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Oregon says Christian mom unfit to adopt

Jessica Bates sues the state for rejecting her application because of her beliefs

Jessica Bates with two of her children Alliance Defending Freedom

Oregon says Christian mom unfit to adopt

Jessica Bates felt called by God to adopt children from foster care. But the state of Oregon said her faith disqualified her from being an adoptive parent. Now she is suing the state for violating her religious rights.

Bates already has five children, ages 10 through 17. Her husband, Dave, died in a car collision six years ago, hit head-on by a man trying to escape the police.

“Walking through losing him—it’s one of those kind of landmark things that happens in your life,” Bates told me. “But I found God to be faithful. And He’s still who He always said He was. It’s that relationship and that trust with Him, I think, that gives you the energy and the strength and the desire to keep moving down the path He has for you.” She credited her church community at the nondenominational Vale Christian Church with helping her stay rooted in her Biblical beliefs and make it through her loss.

Two years ago, Bates was listening to a Focus on the Family broadcast on the way to work. She heard a Christian dad relate how he adopted a son out of foster care. Then she said she heard not an audible voice but clear words.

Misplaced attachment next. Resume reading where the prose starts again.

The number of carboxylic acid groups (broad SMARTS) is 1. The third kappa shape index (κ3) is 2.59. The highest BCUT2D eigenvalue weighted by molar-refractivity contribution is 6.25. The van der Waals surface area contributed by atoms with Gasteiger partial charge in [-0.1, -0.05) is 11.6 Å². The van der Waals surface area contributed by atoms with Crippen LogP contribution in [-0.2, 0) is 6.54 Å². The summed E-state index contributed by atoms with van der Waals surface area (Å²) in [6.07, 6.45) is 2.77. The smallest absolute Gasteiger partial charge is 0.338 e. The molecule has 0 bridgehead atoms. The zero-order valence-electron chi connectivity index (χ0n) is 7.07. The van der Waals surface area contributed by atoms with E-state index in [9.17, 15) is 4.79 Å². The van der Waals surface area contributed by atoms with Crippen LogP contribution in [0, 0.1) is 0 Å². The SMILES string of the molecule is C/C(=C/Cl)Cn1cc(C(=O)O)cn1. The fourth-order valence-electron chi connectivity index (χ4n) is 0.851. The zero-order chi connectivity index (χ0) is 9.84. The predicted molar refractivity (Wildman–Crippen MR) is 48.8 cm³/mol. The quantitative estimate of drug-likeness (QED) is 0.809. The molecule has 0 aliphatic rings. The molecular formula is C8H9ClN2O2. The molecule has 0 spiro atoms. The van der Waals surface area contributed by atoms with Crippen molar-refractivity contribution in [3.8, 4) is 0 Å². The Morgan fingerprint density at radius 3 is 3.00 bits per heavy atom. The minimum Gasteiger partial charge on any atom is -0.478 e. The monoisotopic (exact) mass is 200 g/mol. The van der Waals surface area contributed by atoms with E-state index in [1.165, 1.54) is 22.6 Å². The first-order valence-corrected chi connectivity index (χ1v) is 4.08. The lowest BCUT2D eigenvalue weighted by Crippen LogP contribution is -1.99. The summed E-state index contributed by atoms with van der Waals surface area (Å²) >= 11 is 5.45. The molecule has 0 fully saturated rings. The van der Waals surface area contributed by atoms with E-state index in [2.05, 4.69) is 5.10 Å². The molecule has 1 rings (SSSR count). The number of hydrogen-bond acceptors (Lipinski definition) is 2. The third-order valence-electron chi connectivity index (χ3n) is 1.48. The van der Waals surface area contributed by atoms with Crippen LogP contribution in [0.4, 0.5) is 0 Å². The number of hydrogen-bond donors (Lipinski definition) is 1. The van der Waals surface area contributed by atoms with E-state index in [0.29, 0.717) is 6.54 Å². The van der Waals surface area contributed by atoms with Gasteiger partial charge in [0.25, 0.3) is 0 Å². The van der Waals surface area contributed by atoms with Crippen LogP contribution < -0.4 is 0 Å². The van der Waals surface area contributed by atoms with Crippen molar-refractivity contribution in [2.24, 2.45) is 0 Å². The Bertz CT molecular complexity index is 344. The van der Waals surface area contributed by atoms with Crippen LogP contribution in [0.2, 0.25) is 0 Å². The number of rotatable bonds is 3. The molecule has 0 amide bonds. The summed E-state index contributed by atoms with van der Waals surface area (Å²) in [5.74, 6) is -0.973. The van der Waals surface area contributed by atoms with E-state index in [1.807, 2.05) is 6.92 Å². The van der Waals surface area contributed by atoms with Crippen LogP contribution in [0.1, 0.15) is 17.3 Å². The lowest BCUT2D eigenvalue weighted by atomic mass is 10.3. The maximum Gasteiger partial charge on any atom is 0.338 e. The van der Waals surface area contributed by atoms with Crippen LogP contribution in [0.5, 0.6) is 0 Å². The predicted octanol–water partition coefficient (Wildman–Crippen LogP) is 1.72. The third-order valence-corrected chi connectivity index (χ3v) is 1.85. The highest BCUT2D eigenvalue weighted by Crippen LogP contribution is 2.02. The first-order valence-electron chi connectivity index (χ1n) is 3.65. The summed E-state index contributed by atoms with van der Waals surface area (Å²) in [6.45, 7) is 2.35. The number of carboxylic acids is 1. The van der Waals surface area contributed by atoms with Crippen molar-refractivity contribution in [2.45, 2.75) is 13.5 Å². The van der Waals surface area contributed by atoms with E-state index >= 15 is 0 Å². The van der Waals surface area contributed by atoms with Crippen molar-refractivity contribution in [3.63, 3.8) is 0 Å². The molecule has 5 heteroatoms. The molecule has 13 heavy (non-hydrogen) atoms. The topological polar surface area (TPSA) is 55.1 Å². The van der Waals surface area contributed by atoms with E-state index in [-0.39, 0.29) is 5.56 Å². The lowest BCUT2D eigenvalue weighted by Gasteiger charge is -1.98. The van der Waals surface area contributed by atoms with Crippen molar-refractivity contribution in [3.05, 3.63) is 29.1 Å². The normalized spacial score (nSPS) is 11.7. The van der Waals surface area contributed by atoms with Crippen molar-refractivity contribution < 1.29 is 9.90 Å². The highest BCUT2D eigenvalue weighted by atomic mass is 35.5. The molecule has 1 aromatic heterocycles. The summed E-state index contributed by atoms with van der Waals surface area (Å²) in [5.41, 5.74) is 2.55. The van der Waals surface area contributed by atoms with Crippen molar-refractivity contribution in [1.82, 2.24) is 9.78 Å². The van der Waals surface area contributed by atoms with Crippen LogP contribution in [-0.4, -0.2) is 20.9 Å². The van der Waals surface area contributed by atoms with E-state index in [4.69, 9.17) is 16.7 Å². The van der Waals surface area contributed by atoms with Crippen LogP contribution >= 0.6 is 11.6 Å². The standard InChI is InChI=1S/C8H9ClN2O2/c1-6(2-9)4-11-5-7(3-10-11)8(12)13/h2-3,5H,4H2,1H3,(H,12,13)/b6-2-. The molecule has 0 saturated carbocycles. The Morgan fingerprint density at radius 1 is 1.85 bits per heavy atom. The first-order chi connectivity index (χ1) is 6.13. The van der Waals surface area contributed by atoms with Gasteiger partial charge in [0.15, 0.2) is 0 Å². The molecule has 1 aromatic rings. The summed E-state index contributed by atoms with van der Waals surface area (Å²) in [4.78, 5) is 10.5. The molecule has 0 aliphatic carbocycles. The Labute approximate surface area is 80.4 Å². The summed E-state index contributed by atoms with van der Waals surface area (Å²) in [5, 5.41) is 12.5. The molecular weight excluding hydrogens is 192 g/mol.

“In my spirit, it was, ‘Those are My children.’ And it was with that tone of [a] dad’s love, kind of that protective love for His kids.”

Bates told her children about her experience listening to the broadcast about foster care. With their support, Bates decided to adopt an often hard-to-place sibling pair, figuring that it would be easier for the children to adjust to a new family if they had each other. She applied to adopt from the state foster care system in March 2022. She turned over financial documents and took 27 hours of live online training over three weeks, three evenings a week.

In Oregon, individuals seeking to adopt must agree to “respect, accept, and support … the sexual orientation, gender identity, [and] gender expression” of any child the department could place in an applicant’s home.” As a Christian, Bates said she was willing to adopt and love any child but could not agree to support a sexual orientation or gender identity not part of God’s design.

Bates emailed the worker certifying her as a foster parent to let her know she had completed the training, adding that she had some concerns over the state’s requirement that she support a child’s gender identity. She recalled how the online instructor had given examples of how a parent should support a child’s sexual orientation or gender identity, like allowing a child to dress however they want and taking them to a Pride parade. One handout stated that parents should avoid “forcing youth to attend activities (including religious activities ...) that are ... unsupportive of people with diverse SOGIE,” using a term for sexual orientation and gender identity or expression.